IBM announced last week it has moved its cognitive computing system into the cloud to form the Watson Discovery Advisor, allowing researchers, academics and anyone else trying to leverage big data the ability to test programs and hypotheses at speeds never before seen.
Since Watson is built to understand the nuance of natural language, this new service allows researchers to process millions of data points normally impossible for humans to handle. This can reduce project timelines from years to weeks or days.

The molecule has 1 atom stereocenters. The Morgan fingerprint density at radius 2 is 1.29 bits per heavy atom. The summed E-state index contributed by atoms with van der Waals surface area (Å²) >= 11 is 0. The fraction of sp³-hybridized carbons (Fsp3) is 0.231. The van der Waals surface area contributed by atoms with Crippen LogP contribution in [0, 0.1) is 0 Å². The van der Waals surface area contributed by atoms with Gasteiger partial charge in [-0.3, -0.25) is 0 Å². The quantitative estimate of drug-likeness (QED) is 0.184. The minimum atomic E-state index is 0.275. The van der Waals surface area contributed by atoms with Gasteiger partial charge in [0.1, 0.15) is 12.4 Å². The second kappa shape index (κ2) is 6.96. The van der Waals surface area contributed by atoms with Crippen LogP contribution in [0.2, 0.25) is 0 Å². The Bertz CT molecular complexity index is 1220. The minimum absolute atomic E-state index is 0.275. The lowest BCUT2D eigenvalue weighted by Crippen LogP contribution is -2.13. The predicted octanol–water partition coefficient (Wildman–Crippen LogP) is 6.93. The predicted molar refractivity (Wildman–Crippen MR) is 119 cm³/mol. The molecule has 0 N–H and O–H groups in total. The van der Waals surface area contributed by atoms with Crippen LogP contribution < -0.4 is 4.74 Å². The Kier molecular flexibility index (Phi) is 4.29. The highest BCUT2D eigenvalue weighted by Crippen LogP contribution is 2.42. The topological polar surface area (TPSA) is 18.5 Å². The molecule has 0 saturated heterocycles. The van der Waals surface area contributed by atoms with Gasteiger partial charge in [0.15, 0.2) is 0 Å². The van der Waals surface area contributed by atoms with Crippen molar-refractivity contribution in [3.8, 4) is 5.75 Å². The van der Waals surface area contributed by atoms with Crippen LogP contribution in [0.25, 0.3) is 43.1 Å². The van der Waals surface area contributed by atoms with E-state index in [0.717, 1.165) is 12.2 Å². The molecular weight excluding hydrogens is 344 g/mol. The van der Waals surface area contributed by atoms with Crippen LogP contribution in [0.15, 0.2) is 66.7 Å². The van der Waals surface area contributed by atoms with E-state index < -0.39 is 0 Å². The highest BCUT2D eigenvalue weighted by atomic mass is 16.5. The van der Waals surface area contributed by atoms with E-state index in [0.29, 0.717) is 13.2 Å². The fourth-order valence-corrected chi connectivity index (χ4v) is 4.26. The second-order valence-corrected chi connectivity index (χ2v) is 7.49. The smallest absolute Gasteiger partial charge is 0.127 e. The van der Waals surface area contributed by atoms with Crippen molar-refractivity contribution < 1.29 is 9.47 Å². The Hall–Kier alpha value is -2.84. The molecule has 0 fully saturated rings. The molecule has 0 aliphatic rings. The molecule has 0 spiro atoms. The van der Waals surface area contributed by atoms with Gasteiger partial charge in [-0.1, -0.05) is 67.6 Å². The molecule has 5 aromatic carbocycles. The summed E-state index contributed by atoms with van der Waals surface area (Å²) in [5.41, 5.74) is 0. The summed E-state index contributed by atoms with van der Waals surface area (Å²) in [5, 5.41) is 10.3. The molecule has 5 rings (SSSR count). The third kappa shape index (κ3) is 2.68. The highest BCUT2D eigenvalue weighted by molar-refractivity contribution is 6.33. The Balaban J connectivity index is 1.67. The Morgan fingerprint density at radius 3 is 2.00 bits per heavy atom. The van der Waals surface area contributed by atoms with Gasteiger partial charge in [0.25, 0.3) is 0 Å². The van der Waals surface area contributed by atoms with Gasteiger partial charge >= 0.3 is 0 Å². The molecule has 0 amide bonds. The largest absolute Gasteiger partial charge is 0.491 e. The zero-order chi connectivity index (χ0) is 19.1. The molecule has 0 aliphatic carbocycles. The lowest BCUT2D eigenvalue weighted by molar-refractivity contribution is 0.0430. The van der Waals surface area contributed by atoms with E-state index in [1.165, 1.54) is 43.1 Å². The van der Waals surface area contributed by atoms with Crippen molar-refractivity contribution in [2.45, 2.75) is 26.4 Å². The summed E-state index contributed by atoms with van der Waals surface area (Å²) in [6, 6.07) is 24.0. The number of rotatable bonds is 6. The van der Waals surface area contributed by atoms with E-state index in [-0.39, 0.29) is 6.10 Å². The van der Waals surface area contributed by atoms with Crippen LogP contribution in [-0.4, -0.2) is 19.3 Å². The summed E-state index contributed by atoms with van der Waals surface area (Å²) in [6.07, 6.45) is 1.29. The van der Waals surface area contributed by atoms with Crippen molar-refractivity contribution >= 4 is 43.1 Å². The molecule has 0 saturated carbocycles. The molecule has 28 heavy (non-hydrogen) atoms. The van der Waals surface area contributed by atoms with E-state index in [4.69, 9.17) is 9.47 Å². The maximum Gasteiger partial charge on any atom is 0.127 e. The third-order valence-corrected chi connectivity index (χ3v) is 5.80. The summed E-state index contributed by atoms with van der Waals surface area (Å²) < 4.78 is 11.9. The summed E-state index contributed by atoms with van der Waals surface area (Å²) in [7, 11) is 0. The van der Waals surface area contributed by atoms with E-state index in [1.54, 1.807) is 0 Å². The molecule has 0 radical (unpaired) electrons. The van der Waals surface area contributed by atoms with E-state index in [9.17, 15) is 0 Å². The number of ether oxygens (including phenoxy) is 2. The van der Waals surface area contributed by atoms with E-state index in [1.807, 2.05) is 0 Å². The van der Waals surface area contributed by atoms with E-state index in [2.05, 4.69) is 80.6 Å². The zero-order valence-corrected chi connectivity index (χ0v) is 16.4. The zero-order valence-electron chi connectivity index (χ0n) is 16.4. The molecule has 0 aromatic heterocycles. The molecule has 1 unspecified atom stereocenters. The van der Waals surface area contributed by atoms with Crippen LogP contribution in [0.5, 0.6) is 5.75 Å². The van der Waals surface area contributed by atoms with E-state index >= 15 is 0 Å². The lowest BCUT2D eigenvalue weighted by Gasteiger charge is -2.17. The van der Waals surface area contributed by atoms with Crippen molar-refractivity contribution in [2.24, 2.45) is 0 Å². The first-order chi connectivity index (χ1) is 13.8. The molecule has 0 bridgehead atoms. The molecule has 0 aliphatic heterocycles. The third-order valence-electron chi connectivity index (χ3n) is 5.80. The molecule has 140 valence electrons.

The ability to understand natural language queries is a big deal. You can ask, for example: “I’m going to be in Boston. I like basketball. What do you suggest, Watson?” You might get several answers: Celtics tickets, Boston College tickets, Harvard tickets. Or in the offseason, Watson may suggest you drive to the Basketball Hall of Fame in Springfield (MA). Companies are already using Watson this way. Fluid, Inc.’s Watson-based retail solutions deliver granular results to queries such as “I am taking my wife and three children camping in upstate New York in October and I need a tent.” Consider this: Watson has been taught to pass the medical boards. Would you trust it to diagnose you and prescribe medication? What if you claim to be in pain (e.g., back pain, migraines, depression) and Watson doesn’t believe your subjective input? Here’s more food for thought: What if Watson could learn to code? Why not? It’s hardly heretical to suggest that as Watson works with developers, it will one day be able to generate solutions based on a natural language query. That’s equally exciting and worrisome. Now if you want to poke a little fun at Watson, read this Steve Lohr piece in The New York Times (2013) about Watson in the kitchen. Just skim it — the kicker is at the end.